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Heterogeneous Serratia marcescens Genotypes From a Nosocomial Pediatric Outbreak

Nevio Cimolai; Colleen Trombley; David Wensley; Jacques LeBlanc
Author and Funding Information

Affiliations: From the Program of Microbiology, Virology, and Infection Control, Department of Pathology and Laboratory Medicine, British Columbia's Children's Hospital, Vancouver, British Columbia,  From the Division of Critical Care, Department of Pediatrics, British Columbia's Children's Hospital, Vancouver, British Columbia,  From the Division of Cardiovascular Surgery, Department of Surgery, British Columbia's Children's Hospital, Vancouver, British Columbia

Affiliations: From the Program of Microbiology, Virology, and Infection Control, Department of Pathology and Laboratory Medicine, British Columbia's Children's Hospital, Vancouver, British Columbia,  From the Division of Critical Care, Department of Pediatrics, British Columbia's Children's Hospital, Vancouver, British Columbia,  From the Division of Cardiovascular Surgery, Department of Surgery, British Columbia's Children's Hospital, Vancouver, British Columbia

Affiliations: From the Program of Microbiology, Virology, and Infection Control, Department of Pathology and Laboratory Medicine, British Columbia's Children's Hospital, Vancouver, British Columbia,  From the Division of Critical Care, Department of Pediatrics, British Columbia's Children's Hospital, Vancouver, British Columbia,  From the Division of Cardiovascular Surgery, Department of Surgery, British Columbia's Children's Hospital, Vancouver, British Columbia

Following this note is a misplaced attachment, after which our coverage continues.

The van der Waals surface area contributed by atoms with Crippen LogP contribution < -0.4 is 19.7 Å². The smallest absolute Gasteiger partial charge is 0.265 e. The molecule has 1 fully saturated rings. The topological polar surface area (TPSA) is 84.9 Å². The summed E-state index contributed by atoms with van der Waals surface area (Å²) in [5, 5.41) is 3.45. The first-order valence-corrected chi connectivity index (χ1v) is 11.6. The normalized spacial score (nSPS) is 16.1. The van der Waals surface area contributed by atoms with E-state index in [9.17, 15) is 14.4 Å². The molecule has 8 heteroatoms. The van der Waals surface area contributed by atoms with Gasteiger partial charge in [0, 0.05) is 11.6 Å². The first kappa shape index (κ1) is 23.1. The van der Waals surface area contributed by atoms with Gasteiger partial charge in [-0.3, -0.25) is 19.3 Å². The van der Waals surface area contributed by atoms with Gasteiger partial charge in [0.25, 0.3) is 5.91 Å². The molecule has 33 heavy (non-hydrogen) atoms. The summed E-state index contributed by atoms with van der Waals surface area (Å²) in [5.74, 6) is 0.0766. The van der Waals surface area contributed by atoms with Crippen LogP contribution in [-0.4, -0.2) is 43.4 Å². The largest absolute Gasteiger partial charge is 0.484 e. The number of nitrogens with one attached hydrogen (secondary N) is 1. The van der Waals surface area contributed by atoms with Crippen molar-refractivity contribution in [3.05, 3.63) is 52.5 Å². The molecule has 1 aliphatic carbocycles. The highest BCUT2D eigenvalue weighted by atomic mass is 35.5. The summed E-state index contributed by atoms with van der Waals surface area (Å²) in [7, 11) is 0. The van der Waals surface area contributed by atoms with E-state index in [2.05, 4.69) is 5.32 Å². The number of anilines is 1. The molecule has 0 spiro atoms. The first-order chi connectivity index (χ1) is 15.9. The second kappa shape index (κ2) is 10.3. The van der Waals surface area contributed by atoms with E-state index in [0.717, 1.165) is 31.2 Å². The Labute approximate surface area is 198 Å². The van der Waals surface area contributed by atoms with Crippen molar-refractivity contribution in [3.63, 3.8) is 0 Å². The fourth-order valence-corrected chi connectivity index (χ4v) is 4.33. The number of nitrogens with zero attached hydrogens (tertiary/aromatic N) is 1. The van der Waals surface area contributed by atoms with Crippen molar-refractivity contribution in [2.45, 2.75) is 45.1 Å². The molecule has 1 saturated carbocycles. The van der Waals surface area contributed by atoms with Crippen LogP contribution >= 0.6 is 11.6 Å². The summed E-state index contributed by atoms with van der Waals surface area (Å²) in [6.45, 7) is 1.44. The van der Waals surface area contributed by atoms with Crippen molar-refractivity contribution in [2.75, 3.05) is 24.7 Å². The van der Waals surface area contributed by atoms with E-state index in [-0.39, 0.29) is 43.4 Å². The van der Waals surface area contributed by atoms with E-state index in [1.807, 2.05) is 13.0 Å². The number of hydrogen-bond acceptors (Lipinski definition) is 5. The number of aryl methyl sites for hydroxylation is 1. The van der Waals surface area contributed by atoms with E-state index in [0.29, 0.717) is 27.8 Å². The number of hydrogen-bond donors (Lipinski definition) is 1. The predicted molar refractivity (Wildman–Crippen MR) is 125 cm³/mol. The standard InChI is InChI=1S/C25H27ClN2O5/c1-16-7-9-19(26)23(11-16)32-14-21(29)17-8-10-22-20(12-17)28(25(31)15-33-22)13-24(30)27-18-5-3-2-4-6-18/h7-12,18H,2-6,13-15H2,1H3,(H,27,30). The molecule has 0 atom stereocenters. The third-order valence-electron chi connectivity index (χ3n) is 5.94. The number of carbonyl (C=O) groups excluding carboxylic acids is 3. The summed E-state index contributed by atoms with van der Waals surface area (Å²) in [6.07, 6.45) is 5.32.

1997 by the American College of Chest Physicians


Chest. 1997;111(1):194-197. doi:10.1378/chest.111.1.194
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Published online

Abstract

Objective: Define the applicability of a rapid molecular typing scheme to study the epidemiology of a Serratia marcescens outbreak.

Design: With the assistance of a simple bacterial lysis technique, isolates of S marcescens from a putative outbreak were genotyped with the polymerase chain reaction technology for which primers were chosen on the basis of previously defined enterobacterial repetitive intergenic consensus sequences.

Setting: Pediatric ICU.

Patients: Intensively monitored patients who were found to yield S marcescens from any body site during the epidemic period.

Results: Over an 8-month period, 12 ICU patients were either infected or colonized with S marcescens. All of these patients were transiently supported by artificial ventilation. During the epidemiologic investigation, a dilution error in a high-level glutaraldehyde disinfectant, which was being used for some ventilator components, was observed. Rectification of the error was associated with an abrupt termination of the outbreak. Enterobacterial repetitive intergenic consensus polymerase chain reaction was easily applicable to this setting and it defined 4 distinct genotypes among the 12 isolates.

Conclusion: The typing method is easily implemented and offers great promise as an epidemiologic tool. The associated investigation served to emphasize that an outbreak may occur with more than one epidemic strain and that strain heterogeneity itself does not exclude an outbreak.


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